Gynecological Cancer

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TU_17_3482 - Bone Marrow-Sparing IMRT Cannot Compensate for Hematologic Toxicity after Neoadjuvant Chemotherapy for Advanced Cervical Cancer

Tuesday, October 23
2:45 PM - 4:15 PM
Location: Innovation Hub, Exhibit Hall 3

Bone Marrow-Sparing IMRT Cannot Compensate for Hematologic Toxicity after Neoadjuvant Chemotherapy for Advanced Cervical Cancer
D. Portik1, T. Popescu1, A. Sipos2, N. Schultes2, A. Eva2, D. Dordai2, C. Iacob2, and G. Kacso2,3; 1'Prof. Dr. Ion Chiricuta' Institute of Oncology, Cluj-Napoca, Romania, 2RTC Amethyst Cluj, Cluj-Napoca, Romania, 3Iuliu Hatieganu Medical University of Cluj, Cluj-Napoca, Romania

Purpose/Objective(s): Although it is not standard of care, neoadjuvant chemotherapy for cervical cancer is gaining ground, being widely used either in early stages before surgery to avoid radiotherapy or in advanced stages to obtain downsizing for subsequent concomitant chemoradiation (CRT). Bone marrow-sparing radiotherapy (BMS-RT) decreased the acute hematologic toxicity in a recent phase II clinical trial. We analyzed whether BMS-RT can improve the number of concomitant Cisplatin cycles, after initial neoadjuvant chemotherapy.

Materials/Methods: During 2017, 16 consecutive patients, with stages IIB-IVA cervix cancer, underwent concomitant CRT, 45-50.4Gy/25-28 fractions, with weekly Cisplatin 40mg/m2and HDR brachytherapy, 4 fractions of 7Gy, to a total dose of EQD2Gy=85-90Gy with curative intent. Among them, 9 patients received neoadjuvant chemotherapy, Paclitaxel + Cisplatin, and 7 didn’t. The mean number of neoadjuvant chemotherapy cycles was 3.67 ± 0.9, (min=2, Max=5). All patients’ plans respected bone marrow dose constraints, according to our protocol: V10Gy<90%; V20Gy<75%.

Results: Mean number of concomitant Cisplatin cycles was 3.06 ± 0.37. Patients with neoadjuvant chemotherapy had a lower number of completed Cisplatin cycles, 2.22 ± 1.2, compared with patients who did not undergo neoadjuvant treatment 4.14 ± 1.1. This difference was statistically significant (p=0.005).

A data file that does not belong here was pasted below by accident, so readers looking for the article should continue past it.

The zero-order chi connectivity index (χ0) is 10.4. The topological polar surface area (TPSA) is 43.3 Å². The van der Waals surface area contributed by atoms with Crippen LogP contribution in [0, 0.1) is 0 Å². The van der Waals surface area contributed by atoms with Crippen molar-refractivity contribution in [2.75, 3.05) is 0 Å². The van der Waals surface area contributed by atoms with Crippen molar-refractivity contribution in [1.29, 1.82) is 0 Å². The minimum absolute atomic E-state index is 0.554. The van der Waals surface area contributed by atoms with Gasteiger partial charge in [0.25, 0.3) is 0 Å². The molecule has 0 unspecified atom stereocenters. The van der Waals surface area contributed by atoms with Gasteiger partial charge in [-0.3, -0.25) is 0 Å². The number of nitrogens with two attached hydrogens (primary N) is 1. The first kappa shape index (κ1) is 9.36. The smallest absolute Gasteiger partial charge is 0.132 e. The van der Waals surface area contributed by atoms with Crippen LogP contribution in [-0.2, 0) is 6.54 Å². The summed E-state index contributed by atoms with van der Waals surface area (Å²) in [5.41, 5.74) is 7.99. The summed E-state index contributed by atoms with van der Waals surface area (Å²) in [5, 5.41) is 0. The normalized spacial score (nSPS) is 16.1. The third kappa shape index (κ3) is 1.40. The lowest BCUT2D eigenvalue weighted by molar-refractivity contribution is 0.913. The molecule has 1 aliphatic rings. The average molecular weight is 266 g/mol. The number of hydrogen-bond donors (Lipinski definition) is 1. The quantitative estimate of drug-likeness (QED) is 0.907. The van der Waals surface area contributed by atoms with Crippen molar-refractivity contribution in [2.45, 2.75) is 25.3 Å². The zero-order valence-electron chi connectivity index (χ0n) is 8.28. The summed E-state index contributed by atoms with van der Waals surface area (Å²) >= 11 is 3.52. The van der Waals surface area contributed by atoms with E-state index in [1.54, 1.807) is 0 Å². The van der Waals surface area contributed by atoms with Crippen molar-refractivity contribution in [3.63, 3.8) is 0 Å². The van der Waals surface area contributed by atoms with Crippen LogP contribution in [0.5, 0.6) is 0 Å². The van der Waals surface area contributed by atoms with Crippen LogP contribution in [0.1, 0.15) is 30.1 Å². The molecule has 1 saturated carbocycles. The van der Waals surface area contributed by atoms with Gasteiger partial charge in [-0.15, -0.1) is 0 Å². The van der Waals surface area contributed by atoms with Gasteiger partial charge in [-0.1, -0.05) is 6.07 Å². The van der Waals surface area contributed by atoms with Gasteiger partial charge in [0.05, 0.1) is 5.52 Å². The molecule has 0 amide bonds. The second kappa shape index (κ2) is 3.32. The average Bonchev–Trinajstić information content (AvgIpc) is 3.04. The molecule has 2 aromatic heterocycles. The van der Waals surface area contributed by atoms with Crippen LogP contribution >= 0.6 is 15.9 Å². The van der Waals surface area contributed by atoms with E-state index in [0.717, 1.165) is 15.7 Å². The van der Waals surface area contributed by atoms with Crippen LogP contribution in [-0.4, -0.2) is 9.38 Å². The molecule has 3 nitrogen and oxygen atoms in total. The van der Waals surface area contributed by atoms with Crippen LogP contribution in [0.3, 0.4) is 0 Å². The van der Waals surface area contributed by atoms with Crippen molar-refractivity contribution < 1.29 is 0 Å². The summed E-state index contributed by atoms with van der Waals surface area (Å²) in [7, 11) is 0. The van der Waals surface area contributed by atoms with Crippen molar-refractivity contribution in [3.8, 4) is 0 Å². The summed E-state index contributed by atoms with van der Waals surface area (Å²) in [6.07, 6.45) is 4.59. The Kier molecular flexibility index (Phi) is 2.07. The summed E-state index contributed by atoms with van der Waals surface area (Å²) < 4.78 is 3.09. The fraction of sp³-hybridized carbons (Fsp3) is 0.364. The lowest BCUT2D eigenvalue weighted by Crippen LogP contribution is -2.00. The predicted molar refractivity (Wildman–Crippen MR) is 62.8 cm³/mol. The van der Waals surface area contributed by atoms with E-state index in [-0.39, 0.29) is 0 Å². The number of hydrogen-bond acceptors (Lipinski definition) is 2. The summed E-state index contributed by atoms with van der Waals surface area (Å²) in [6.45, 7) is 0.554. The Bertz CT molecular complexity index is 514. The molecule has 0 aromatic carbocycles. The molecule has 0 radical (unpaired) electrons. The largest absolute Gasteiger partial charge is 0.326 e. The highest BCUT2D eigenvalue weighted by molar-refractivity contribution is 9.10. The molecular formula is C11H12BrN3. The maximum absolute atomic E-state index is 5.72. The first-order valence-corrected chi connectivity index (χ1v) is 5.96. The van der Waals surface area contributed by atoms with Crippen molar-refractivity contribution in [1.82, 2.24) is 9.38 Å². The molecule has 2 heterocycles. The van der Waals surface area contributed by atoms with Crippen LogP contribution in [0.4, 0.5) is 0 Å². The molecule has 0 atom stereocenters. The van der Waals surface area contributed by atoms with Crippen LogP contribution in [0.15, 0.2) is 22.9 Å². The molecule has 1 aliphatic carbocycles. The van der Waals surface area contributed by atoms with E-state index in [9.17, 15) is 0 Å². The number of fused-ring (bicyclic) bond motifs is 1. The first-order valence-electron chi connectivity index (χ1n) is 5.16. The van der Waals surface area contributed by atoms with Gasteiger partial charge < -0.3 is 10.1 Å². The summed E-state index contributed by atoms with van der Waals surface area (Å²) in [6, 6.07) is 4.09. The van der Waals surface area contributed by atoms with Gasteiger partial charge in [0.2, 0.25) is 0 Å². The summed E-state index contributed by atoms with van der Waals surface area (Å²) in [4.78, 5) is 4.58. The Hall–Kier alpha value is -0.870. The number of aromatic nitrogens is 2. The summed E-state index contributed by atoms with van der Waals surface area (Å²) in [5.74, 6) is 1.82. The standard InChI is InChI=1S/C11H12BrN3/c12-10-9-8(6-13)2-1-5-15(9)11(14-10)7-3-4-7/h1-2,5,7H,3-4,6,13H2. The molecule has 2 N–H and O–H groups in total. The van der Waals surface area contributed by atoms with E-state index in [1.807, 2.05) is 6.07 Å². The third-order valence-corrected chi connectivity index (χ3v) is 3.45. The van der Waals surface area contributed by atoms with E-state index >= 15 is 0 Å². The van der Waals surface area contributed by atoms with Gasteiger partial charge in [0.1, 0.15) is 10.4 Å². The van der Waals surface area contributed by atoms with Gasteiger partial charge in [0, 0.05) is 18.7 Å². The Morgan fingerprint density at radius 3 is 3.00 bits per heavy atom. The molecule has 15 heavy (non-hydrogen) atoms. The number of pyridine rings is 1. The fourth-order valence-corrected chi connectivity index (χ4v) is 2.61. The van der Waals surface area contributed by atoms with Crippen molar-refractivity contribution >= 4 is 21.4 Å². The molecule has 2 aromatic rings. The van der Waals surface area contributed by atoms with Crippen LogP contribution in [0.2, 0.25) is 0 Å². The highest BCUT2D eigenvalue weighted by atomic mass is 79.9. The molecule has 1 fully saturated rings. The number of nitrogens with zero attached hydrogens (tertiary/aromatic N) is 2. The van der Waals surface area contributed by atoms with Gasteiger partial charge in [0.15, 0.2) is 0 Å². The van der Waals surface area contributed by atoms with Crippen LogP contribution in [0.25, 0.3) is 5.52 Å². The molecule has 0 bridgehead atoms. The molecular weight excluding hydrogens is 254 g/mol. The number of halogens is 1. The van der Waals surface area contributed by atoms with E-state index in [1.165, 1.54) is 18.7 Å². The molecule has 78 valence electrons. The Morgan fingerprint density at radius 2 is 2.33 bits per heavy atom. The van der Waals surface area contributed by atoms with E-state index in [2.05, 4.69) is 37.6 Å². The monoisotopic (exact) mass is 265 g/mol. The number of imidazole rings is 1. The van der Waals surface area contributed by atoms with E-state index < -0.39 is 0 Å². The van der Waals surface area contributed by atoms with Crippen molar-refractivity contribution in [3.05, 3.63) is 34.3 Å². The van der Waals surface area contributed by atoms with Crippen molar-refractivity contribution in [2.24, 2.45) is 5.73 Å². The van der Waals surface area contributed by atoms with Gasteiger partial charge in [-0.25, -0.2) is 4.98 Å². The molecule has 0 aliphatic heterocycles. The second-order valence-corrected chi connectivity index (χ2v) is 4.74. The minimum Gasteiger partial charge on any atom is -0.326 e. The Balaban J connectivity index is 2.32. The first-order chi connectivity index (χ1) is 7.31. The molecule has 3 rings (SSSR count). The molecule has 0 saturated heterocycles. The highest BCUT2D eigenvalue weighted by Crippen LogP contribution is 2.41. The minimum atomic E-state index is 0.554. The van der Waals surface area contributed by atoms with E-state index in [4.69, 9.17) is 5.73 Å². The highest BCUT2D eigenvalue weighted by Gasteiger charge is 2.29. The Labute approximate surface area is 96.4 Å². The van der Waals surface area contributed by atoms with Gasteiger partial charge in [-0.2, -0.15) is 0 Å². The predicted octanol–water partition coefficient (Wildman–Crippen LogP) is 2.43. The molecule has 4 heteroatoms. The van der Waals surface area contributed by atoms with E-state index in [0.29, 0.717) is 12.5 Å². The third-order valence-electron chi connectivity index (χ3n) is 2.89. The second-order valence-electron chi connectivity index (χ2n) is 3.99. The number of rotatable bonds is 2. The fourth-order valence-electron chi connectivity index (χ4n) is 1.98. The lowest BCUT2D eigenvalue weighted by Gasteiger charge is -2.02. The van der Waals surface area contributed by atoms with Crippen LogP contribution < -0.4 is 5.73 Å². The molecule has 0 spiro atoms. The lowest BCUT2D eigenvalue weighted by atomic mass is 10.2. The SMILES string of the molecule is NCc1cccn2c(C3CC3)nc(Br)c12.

Conclusion: In our experience, despite BMS-RT, the delivery of CRT is dramatically compromised by the neoadjuvant chemotherapy, with possible relevant suboptimal concomitant CRT. This observation needs to be prospectively explored, with longer follow-up.

Author Disclosure: D. Portik: None. T. Popescu: None. A. Sipos: None. N. Schultes: None. A. Eva: None.

Daniel Portik, MD

Biography:
Daniel Portik, MD, Radiation Oncology Resident, Prof. Dr. Ion Chiricuta Institute of Oncology, Cluj-Napoca, Romania

I have completed my medical training in 2015 at the University of Medicine and Pharmacy of Targu Mures, Transylvania, Romania. During my student years I was an active member of the Romanian Students' Surgical Society as a volunteer. Likewise, I had the honour of participating on several exchanges abroad - Indonesia, Denmark, Hungary and Sweden. On one of these trips I discovered radiation oncology and the multidisciplinary world of oncological care. This lead me to a residency in Radiation Oncology, so with the start of 2016 I joined the Prof. Dr. 'Ion Chiricuta' Institute of Oncology as an in-training radiation oncologist. During my residency so far I have managed patients with H&N, gynecological, breast, lung, GI cancers and sarcomas. I have actively sought out to complement my training with participation on national and international radiation oncology courses, workshops, conferences. Since October 1st 2018 I have started my doctoral studies, with a focus on the combination of radiotherapy and immunotherapy.

I have an interest in constantly upgrading my skills, whether that is bridging the gap from 3D-CRT to IMRT or the implementation of new techniques such as SBRT and SRS.

I am a member of: ESTRO, ASTRO, ESMO, ASCO.

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